At a recent CIO event about hybrid IT, the question was asked, “What are CEOs and boards talking about with CIOs?”
The general consensus was (in no particular order):
- Reducing costs
- Becoming more agile, being able to quickly implement new technologies to support digital transformation
- Security and compliance
This list wasn’t very surprising. It’s hard to imagine an IT organization out there that isn’t focused on these three areas. But in looking at this list, all three of these directives seem to run counter to each other. Beyond the small cost reductions gained by squeezing vendors, how does an IT organization reduce costs when it is being constantly pushed to implement new technologies to support its digital transformation (DX), security, and compliance initiatives? Quickly implementing new technologies usually adds security risk and conversely, increased security often slows technology adoption.
So, are these directives realistic? Is it possible to actually accomplish all three at the same time? Fortunately, the answer is yes. By upgrading your legacy WAN to an SD-WAN, you can reduce costs while creating an infrastructure that is purpose-built to support the dynamic requirements of digital transformation. And by implementing a Secure SD-WAN, you can also increase your overall security and compliance at the same time. No wonder a recent study found that 85% of organizations are considering implementing SD-WAN. But how does SD-WAN accomplish these goals and what is the difference between SD-WAN and Secure SD-WAN?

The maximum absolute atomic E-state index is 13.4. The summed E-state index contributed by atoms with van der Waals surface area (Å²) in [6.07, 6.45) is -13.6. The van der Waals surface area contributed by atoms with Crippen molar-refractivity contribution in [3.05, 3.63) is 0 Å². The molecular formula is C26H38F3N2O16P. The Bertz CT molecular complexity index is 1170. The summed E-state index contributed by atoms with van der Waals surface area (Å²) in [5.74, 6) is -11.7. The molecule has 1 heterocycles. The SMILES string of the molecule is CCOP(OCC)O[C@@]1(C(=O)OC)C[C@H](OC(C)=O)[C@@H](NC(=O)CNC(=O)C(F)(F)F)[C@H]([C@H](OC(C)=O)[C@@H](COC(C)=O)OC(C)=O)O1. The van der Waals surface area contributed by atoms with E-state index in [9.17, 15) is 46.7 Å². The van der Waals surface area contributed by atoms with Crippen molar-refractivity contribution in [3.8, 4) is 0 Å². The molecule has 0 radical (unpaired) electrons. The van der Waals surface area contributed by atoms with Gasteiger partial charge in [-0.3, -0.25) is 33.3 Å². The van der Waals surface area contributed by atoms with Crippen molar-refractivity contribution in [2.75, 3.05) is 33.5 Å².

For organizations with many locations, MPLS circuit costs have soared in recent years as bandwidth requirements have ballooned. With SD-WAN, organizations can leverage much cheaper Internet connections in addition to MPLS circuits to meet their increasing bandwidth requirements. This decreases the size and number of required MPLS circuits, significantly reducing costs. For example, one Open Systems’ customer is saving around $5 M per year on MPLS circuits costs with SD-WAN. What CIO wouldn’t like to capture savings like that?